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Night Fishing for
September Striped
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By Mike Christy

I'm writing a letter to my Congressman. Fall fishing for striped bass at night should be illegal; the poor fish don't stand a chance! I'm kidding of course. Night fishing on the New England seacoast during the striped bass autumn migration is the best time for landing a trophy. Your chances of hooking into a monster bass of 40 inches or more is heavily in your favor during fall months. The reason is striped bass are nocturnal by nature and feed heavily late in the season to prepare for their journey south. It appears  they have a sense of urgency when they strap on the feed bag during this time of year.

When and Where?

   The keys to superb bass fishing in the fall is the critical timing between the weather, phases of the moon, the tides and your available fishing time. If you can find an evening in which all those parameters line up favorably, don't hesitate to head for your favorite striper hole. Chances are the fish will be waiting for your offering of an easy meal.

   Dave and I saw our chance to head out one fall Friday evening to fish for stripers. We planned on  fishing the Maine side of the lower Piscataqua River known as the back channel. This nitebass2.gif (46536 bytes)stretch of water was the original main navigational channel between Maine and New Hampshire before blasting by the Civil Core of Engineers opened up what is now the main channel. But the bass don't' know or care about which part of the river they are suppose to be swimming in.
   The tide is turbulent  in this part of the river. Large boils erupt on the surface wherever a submerged obstruction is present. The depth ranges from 10 to 30 feet and the channel's width ranges from 50 to about 200 yards. If you can find a submerged bolder or submarine hump, there's a good chance that  bass will eventually use it as a current break. And that's precisely where you want to place your bait. High tide this evening was around 6pm which gave  us a good ebbing  tide to fish while under the cover of darkness.

Tackle and Technique

   We used the very simple technique of soaking (frozen) chunk mackerel on the bottom. We anchored the boat up current from a known underwater depression then simply threw out our baits and let them settle in the tide. For tackle we used typical medium/heavy action spinning gear; 8 foot rods with 20 lb test line. A heavy duty black barrel swivel attached to a three foot leader of 50 lb test mono and a #7 long shank tabacco colored hook make up the terminal tackle. An alternative rig is dropping a 4 to 5 oz sinker with the hook placed a foot above. This will keep the bait off the bottom.   After casting our offerings the drag was set light and the bail left closed. With both rods pointed out the back of the boat all we had to do was wait for the clicking sound of the drag. (i.e.: JAWS).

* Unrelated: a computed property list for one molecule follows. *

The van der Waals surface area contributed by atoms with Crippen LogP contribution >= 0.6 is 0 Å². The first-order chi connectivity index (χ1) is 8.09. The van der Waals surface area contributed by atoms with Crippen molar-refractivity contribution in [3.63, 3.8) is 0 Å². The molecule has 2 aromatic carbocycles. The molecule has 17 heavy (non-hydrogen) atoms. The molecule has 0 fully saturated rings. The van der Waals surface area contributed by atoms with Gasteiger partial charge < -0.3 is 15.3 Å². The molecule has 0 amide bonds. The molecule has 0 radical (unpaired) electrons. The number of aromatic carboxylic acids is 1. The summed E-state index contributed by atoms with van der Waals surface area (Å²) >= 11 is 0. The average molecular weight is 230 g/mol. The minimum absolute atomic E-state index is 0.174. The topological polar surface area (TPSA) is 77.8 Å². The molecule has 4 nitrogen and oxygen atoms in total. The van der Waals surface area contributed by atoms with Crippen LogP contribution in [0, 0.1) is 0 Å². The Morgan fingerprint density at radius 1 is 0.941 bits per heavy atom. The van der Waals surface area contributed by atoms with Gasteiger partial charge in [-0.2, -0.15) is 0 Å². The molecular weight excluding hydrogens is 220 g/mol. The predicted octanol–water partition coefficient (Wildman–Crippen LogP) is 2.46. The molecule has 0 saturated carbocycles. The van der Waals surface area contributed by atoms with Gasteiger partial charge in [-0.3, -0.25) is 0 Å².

It wasn't too long before we landed our first striper of almost 40 inches. What a challenge is was fighting that fish at night in an anchored boat with a 5 knot tide sweeping by. Each fish looked gigantic when they eventually succumbed along side of the boat. Striped bass have the biggest heads! Another bass of almost 40 inches again was yet to come aboard later that evening.

Helpful Hints for Fall Striper Fishing

  • Always fish the out-going tide.
  • A clear moonlit night is favorable.
  • Moon tides tend to be less productive.
  • Big fall storms can drastically alter striper habits for days.
  • Find bottom structure and think like a bass.
  • Use bait attractants liberally on chunk bait.
  • Replace washed out bait often.
  • Chum, chum, then chum some more.
  • Bring a really BIG net with you!
  • Release all fish that you can't readily use.

Good luck on your fall striper fishing adventures. If you get a chance, take it. There may not be many nights when the conditions are are comfortable for both you and the fish.


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